Scanning Microscopy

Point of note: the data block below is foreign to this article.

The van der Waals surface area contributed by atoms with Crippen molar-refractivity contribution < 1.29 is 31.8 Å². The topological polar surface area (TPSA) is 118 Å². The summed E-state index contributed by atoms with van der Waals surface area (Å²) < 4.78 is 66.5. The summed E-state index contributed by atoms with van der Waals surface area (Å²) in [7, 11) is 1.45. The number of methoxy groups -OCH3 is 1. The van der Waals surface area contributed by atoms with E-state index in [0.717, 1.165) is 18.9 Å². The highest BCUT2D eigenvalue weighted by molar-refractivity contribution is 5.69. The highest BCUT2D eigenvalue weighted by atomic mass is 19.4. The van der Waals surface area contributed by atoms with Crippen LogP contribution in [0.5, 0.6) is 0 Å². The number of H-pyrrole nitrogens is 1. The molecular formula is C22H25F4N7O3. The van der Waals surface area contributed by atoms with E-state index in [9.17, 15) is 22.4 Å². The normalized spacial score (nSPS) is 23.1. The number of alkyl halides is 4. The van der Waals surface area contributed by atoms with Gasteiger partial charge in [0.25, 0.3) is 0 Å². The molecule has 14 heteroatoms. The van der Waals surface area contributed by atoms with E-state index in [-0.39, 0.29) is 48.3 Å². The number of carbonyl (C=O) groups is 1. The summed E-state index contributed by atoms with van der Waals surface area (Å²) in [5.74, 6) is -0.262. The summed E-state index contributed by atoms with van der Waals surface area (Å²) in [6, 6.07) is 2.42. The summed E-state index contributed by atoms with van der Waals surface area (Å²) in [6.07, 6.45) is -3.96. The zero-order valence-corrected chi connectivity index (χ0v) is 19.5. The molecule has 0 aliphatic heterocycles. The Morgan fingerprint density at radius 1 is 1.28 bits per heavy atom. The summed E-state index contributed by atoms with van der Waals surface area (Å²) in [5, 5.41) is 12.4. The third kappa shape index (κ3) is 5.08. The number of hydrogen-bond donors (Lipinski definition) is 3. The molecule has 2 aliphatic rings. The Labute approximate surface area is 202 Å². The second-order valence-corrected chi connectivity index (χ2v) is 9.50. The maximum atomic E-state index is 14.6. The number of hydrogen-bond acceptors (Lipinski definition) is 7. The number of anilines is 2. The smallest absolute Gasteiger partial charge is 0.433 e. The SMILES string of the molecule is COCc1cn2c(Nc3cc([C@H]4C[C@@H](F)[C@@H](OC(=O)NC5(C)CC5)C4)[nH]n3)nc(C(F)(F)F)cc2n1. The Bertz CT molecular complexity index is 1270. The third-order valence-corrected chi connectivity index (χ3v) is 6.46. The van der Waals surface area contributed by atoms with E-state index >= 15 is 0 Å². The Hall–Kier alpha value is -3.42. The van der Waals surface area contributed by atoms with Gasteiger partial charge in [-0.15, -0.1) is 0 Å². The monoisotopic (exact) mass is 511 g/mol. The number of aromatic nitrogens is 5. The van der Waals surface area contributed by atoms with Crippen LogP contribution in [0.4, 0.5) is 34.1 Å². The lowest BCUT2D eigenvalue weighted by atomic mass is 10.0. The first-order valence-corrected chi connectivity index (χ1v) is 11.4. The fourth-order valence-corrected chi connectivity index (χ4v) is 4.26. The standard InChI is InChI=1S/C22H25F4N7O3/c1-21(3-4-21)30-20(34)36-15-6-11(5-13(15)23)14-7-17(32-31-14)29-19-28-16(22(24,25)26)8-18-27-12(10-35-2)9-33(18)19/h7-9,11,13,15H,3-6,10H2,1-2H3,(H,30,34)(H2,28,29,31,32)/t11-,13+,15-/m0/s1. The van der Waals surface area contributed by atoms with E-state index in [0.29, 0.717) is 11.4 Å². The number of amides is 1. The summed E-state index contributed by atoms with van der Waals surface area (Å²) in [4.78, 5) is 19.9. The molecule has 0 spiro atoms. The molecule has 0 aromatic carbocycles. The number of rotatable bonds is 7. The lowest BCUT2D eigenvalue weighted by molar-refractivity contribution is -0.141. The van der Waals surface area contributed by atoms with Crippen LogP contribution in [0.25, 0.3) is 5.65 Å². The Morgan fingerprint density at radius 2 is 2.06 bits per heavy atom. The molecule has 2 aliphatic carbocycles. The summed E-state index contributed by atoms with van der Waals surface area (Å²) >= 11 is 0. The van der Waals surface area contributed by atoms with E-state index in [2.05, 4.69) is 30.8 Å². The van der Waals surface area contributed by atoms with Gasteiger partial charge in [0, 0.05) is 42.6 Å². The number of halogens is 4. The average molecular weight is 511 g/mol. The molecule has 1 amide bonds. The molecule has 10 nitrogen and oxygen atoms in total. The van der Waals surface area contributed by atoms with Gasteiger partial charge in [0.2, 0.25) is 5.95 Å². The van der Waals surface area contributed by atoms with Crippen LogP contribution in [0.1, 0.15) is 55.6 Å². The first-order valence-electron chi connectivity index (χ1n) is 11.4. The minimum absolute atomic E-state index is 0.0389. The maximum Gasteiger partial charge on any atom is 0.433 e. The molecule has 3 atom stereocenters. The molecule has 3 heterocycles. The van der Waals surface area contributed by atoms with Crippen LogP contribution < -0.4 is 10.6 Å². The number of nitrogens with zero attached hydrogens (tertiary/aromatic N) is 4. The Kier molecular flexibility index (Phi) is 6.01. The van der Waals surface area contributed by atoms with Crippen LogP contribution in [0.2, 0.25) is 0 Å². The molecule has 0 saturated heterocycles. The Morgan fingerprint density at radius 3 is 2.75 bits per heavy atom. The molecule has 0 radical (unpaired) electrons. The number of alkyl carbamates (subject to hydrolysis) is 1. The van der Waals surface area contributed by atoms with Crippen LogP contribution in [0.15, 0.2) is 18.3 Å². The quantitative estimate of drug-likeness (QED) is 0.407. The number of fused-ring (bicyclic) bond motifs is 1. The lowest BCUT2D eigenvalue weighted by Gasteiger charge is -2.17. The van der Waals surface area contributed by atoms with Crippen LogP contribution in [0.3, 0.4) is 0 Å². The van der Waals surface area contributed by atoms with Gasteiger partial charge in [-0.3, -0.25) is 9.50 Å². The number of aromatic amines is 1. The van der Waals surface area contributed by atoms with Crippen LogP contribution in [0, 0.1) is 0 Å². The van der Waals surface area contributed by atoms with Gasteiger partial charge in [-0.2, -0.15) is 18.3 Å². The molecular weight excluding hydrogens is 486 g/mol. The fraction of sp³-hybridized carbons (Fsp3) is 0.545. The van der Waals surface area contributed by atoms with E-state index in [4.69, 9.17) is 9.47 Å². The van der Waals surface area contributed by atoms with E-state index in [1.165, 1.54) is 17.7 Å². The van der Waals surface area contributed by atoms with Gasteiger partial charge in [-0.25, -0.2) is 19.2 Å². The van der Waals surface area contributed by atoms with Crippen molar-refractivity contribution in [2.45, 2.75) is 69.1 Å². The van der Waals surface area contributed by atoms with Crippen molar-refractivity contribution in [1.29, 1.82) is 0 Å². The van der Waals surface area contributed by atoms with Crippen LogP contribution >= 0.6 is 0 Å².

We are developing a multielectrode silicon "neuroprobe" for maintaining a long-term, specific, two-way electrical interface with nervous tissue. Our approach involves trapping a neuron (from an embryonic rat hippocampus) in a small well with a stimulation/ recording electrode at its base. The well is covered with a grillwork through which the neuron's processes are allowed to grow, making synaptic contact with the host tissue, in our case a cultured slice from a rat hippocampus. Each neuroprobe can accommodate 15 neurons, one per well. As a first step in studying neurite outgrowth from the neuroprobe, it was necessary to develop new staining techniques so that neurites from the probe neurons can be distinguished from those belonging to the host, without interference from non-specific background staining. We virtually eliminated background staining through a number of innovations involving dye solubility, cell washing, and debris removal. We also reduced photobleaching and phototoxicity, and enhanced imaging depth by using a 2-photon laser-scanning microscope. We focused on using the popular membrane dye, DiI, however a number of other membrane dyes were shown to provide clear images of neural processes using pulsed illumination at 900 nm. These techniques will be useful to others wishing to follow over time the growth of neurons in culture or after transplantation in vivo, in a non-destructive way.

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